Saturday, January 29, 2011

Wally Park, meet Holly Park

Living just three blocks from Hollywood and Vine, I notice that on weekends club-goers park in my neighborhood and make the trek by foot down Argyle Avenue and Vine Street to the nightlife scene (some of them wearing stiletto heels).

I can't blame the kids for wanting to avoid the inevitable minimum $20 charge for lot parking at their favorite disco or club, but this situation makes resident parking in an already overcrowded neighborhood next to impossible after around 11 pm.

There's also the safety factor of 20-somethings with clutch purses and clad in scanty black skirts the size of guest towels traipsing under and around the Hollywood Freeway, where the homeless camp has recently grown to the proportions of a small Alaskan village.

Here's a much-needed solution: Holly Park.

Holly Park (proposed).

This new structure, situated at a strategic central location such as the corner of Hollywood and Vine—where, mirabile dictu, there is already an empty lot—would offer parking for much less (one would certainly hope) than the gougers at the surface lots charge.

A free shuttle service would make the circuit of eastern downtown Hollywood: Hollywood Boulevard, Vine Street, the Cahuenga nightlife corridor, Sunset Boulevard, and perhaps even Franklin Village.

The building would be as green as any such structure could be, covered in low-maintenance heat- and drought-tolerant foliage in the manner of Patrick Blanc's vertical gardens and, of course, solar-powered for a near-carbon-zero environmental footprint.

I realize that the signage is less than subtle, but once the service is known, the signs could be swapped out for something more sedate.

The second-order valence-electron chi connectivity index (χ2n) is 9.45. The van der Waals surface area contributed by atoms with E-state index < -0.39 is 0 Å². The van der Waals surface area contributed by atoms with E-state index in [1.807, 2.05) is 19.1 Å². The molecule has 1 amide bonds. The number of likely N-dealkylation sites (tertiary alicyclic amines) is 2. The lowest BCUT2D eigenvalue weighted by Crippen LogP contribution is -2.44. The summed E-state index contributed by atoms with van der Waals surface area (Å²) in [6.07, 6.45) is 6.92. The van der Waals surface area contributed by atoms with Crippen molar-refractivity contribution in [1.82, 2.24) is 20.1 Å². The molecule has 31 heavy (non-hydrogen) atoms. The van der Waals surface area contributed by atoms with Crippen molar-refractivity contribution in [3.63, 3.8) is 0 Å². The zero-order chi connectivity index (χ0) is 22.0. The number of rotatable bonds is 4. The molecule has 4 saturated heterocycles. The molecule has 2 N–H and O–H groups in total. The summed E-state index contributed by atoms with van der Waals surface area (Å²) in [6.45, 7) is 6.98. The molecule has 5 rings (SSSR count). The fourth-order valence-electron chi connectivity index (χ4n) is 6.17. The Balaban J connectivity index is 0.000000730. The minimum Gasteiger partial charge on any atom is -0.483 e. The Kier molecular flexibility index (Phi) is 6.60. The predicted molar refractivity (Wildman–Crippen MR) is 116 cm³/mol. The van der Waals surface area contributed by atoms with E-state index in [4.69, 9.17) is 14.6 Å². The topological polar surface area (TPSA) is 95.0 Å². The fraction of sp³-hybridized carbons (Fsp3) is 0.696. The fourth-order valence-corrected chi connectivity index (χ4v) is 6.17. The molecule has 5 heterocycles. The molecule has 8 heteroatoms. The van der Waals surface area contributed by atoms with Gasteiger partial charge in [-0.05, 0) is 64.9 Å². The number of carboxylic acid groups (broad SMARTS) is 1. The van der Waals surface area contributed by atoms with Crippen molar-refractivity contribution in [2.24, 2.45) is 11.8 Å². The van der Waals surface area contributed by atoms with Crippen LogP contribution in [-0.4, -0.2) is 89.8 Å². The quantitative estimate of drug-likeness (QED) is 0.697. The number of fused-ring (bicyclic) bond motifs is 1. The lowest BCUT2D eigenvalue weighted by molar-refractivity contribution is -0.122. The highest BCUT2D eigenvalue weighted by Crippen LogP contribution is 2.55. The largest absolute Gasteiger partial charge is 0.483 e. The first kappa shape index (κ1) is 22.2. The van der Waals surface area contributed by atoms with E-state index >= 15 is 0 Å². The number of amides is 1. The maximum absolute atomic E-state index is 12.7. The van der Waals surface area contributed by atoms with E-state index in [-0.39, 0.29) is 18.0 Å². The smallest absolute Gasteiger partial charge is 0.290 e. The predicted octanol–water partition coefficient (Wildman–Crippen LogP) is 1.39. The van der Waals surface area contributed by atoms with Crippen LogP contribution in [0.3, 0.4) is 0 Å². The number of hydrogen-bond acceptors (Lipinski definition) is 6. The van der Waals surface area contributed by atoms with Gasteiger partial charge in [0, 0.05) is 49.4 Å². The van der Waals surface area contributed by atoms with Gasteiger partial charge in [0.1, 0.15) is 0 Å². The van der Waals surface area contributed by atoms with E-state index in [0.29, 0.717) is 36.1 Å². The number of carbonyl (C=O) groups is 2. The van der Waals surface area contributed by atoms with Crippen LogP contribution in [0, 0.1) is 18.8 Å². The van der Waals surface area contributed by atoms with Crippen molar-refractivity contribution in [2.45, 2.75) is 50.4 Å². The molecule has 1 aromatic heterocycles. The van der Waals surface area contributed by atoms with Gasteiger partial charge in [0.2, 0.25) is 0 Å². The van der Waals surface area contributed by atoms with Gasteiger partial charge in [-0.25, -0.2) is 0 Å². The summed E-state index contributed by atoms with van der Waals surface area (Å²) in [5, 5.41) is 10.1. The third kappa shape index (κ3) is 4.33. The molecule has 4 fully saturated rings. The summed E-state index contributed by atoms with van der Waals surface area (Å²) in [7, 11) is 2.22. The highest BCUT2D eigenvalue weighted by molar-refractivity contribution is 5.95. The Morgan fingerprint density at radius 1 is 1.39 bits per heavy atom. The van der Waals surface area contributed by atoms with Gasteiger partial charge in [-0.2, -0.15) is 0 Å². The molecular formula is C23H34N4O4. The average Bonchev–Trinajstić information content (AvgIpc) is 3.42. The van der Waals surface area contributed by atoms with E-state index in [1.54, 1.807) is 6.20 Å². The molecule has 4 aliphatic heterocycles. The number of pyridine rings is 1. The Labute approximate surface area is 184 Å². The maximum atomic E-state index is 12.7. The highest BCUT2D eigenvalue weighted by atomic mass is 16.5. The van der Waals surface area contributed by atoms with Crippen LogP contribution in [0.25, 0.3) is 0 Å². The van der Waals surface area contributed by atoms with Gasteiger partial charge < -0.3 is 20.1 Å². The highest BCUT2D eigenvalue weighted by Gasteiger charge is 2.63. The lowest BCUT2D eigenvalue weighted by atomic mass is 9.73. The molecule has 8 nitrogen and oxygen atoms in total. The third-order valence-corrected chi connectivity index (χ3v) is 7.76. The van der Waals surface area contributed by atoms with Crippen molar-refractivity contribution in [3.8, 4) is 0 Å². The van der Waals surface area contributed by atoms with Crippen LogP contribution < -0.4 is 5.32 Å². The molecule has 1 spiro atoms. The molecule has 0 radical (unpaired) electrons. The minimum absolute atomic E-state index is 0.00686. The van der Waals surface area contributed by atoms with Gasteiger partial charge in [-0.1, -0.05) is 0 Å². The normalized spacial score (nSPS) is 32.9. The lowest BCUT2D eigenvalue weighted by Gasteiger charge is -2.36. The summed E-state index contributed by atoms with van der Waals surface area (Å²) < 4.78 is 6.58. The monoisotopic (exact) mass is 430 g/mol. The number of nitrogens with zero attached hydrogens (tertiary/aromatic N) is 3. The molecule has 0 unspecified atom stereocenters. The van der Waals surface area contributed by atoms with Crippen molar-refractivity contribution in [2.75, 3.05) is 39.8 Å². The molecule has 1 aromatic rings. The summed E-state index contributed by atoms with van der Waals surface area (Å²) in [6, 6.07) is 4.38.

Just an idea.

Saturday, January 15, 2011

A kindred spirit

I just discovered the very engaging Houses of Hancock Park blog.

Like me, the blogger has a predilection for 1920s Hancock Park manses, refined Sycamore Avenue apartment buildings, and limestone-faced New York townhouses, as well as a negative appreciation of the gloriously ill-conceived and inappropriate monstrosities that blight the Los Angeles landscape, like the one below:

"Doors to nowhere" at 532 S. Arden Boulevard.

His street-by-street
catalogue raisonée of Hancock Park houses, with critique, is commendable.

184 S. Hudson Ave.

Urbane. Stately. Sophisticated. Who would choose Beverly Hills over Hancock Park, really now?

Tuesday, January 11, 2011

Fabled and fabu in WeHo

Today's Curbed mention of the Craigslist post for a rare townhouse apartment opening at WeHo's fabled Four Gables building, reminded me that there were a couple of even more enticing listings a few days ago for apartments in the fabu La Fontaine building, just a couple of blocks east on Franklin Avenue. (The building's actual address is on Crescent Heights Blvd.)

La Fontaine, West Hollywood

La Fontaine is also a Leland Bryant building, although in a different, turretless and more severe French Renaissance idiom. Both apartments—a 2 bedroom and a 3-bedroom—were listed at $4500 per month.

There are no interior shots of the 3-bedroom, but the 2-bedroom has a double-height living room and an oeil-de-boeuf off the dining room.

The 2-bedroom, in the building's western wing.

I'm not one to swoon at celebrity, but for those who relish such info former tenants of the building reportedly include
Bette Midler, Steve Martin, Cheryl Crowe and Dane Cook.

I'm not sure these apartments are still available, but if I had that kind of dough I'd be on the phone first thing in the morning to find out.